"I guess the way the 'buddy family' part of 'Operation Mend' started was with my own family," said Ron Katz. The philanthropist, inventor, and UCLA Medical Center advisory board member is the founder of the collaborative pilot program between UCLA and Brooke Army Medical Center (BAMC) in San Antonio, Texas.
Under the auspices of "Operation Mend," U.S. military personnel wounded in Iraq and Afghanistan are receiving reconstructive plastic surgery at Ronald Reagan UCLA Medical Center. It can be a lengthy process requiring multiple procedures over a protracted period of time. The Katz Family Foundation is supporting all non-covered costs, including travel and housing, for soldiers and their families during treatment. Patients and their families are housed at UCLA's Tiverton House, a hotel adjacent to the hospital campus designed to meet the needs of patients receiving treatment at UCLA, and with "buddy" families throughout Los Angeles.
"My daughter-in-law said she'd do this for Aaron [Cpl. Aaron Mankin, "Operation Mend's" first patient], and then she'd spread the word among her friends. It wasn't long before people were lining up to be host families," Katz said. "The families start out wanting to do their part and come out with these amazing friendships and meaningful relationships that no one could ever guess would happen."
Jeff and Suzy Pion and their three children-Chase, Drew, and Griffin-are the buddy family of U.S. Army Sgt. Darren Mikeworth and his family. "Ron Katz's son, Todd, is my best friend," Jeff explained. "Ron doesn't ask for a lot, and when he called and asked us to do this, of course we said yes, we'd love to."
"This is our opportunity to give back to the military community," Suzy said.
Her husband concurred. "When you think about what they've given of themselves, it's a privilege for us to do this. It's our chance to give back. Our job is to make them feel comfortable, to open our house and be their family in Los Angeles. We also want to make the experience fun and show them a little bit of L.A. and what life is like in California. On the second visit we took Darren and his family to Disneyland with our youngest son, Griffin. We had a great time."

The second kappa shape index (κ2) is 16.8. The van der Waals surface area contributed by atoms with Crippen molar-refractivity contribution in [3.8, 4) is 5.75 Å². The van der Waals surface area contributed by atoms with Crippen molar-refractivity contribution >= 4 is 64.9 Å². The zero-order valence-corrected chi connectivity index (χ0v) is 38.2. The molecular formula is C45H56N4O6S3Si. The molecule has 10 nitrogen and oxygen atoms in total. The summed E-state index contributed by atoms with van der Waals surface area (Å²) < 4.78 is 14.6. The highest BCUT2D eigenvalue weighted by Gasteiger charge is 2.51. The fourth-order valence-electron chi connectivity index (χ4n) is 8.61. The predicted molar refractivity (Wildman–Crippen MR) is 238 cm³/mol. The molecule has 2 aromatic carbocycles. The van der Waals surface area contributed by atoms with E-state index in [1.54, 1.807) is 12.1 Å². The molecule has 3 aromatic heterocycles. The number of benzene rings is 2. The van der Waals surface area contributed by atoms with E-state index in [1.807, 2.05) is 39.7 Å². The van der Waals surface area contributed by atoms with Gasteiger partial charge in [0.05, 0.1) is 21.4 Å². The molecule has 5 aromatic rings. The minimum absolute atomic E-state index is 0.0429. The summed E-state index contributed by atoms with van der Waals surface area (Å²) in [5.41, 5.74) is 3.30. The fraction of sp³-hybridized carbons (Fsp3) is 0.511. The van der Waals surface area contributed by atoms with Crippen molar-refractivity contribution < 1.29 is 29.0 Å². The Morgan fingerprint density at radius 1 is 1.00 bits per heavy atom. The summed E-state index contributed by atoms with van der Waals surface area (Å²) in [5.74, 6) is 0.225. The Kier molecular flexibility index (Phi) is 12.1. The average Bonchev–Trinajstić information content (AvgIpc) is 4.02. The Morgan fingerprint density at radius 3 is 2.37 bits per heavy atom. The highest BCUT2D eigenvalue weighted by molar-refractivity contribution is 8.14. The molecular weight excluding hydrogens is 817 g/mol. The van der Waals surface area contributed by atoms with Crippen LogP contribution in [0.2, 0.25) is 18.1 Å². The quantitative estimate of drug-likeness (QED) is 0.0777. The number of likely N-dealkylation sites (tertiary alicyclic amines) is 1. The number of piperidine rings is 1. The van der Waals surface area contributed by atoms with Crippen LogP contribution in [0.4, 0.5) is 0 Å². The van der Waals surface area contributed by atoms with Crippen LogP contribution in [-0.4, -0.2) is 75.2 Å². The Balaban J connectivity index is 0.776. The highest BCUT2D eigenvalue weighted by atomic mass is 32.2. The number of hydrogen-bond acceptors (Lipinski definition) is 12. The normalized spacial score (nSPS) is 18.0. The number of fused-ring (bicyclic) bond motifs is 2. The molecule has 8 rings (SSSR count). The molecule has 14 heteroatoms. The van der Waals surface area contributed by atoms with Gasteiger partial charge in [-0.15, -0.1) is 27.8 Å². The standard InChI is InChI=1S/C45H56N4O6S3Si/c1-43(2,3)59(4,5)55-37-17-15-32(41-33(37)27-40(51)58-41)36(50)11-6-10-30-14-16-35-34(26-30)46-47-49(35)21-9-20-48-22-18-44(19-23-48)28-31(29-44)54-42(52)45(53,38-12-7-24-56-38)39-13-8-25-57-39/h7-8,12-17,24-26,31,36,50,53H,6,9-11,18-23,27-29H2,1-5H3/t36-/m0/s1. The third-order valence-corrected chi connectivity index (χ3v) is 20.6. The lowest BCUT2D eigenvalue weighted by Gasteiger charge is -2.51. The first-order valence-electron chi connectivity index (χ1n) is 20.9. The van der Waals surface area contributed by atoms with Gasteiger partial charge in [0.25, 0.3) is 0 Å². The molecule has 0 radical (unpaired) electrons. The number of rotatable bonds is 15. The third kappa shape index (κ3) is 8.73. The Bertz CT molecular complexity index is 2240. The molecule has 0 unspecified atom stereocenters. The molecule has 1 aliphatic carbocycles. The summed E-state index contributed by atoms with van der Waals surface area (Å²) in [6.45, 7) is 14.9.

The soldiers are usually here for about seven to 10 days. "They arrive on a Sunday, they have a consult on Monday, and surgery on Tuesday," Jeff said. "Afterwards, Darren was always covered in bandages, so you don't get to see the results until the next visit. The last time he came, I was able to say, 'Dude, you look handsome!'"
"We always make it a point to get together on the Sunday they arrive-either at our house or at a restaurant, or even if we just go by and see them," Suzy explained.
"At first I didn't know what to expect," Chase said. "You see it in the movies on TV, but you don't really know."
"They're just like everybody else," Griffin interjected. "It seems like they have a lot of fun at our house."
"The kids really get that we're all just human beings. The face that your face got messed up doesn't change the fact that you're a human being," Katz said.
Andy and Darcy Simon host U.S. Army Capt. James Barclay. The Simons felt it would be a great experience for their kids, Juliana and Logan, to meet someone who has served in Afghanistan.
Darcy shared one of her most memorable experiences. "When I took Capt. Barclay and his wife and daughter to a favorite local Venice Beach hot spot, the Rose Café, someone overheard our conversation, and when I went to pay the check, it had been taken care of anonymously by someone who was grateful for the captain's service in Afghanistan."
"Having a 'buddy' family has aided in my recovery," Cpl. Diane Cardile, USMC, Ret., said. "It wasn't like we were just stuck in a hotel room."
Planned activities have included a bowling night attended by everyone involved with the "Operation Mend" program. "It was a very nice bowling alley," Sgt. Mikeworth joked. "It's not every day you get kicked off your lane because it's reserved at certain times by Tom Cruise."
Army Sgt. Salvador Trujillo-Lopez tells families they shouldn't be nervous about signing up. "Buddy families are great. They're really there for you."
"The lifeline for the surgeries is the hospital; the lifeline for everything else day-to-day is with the buddy family," Katz concluded. "It's worked like a charm."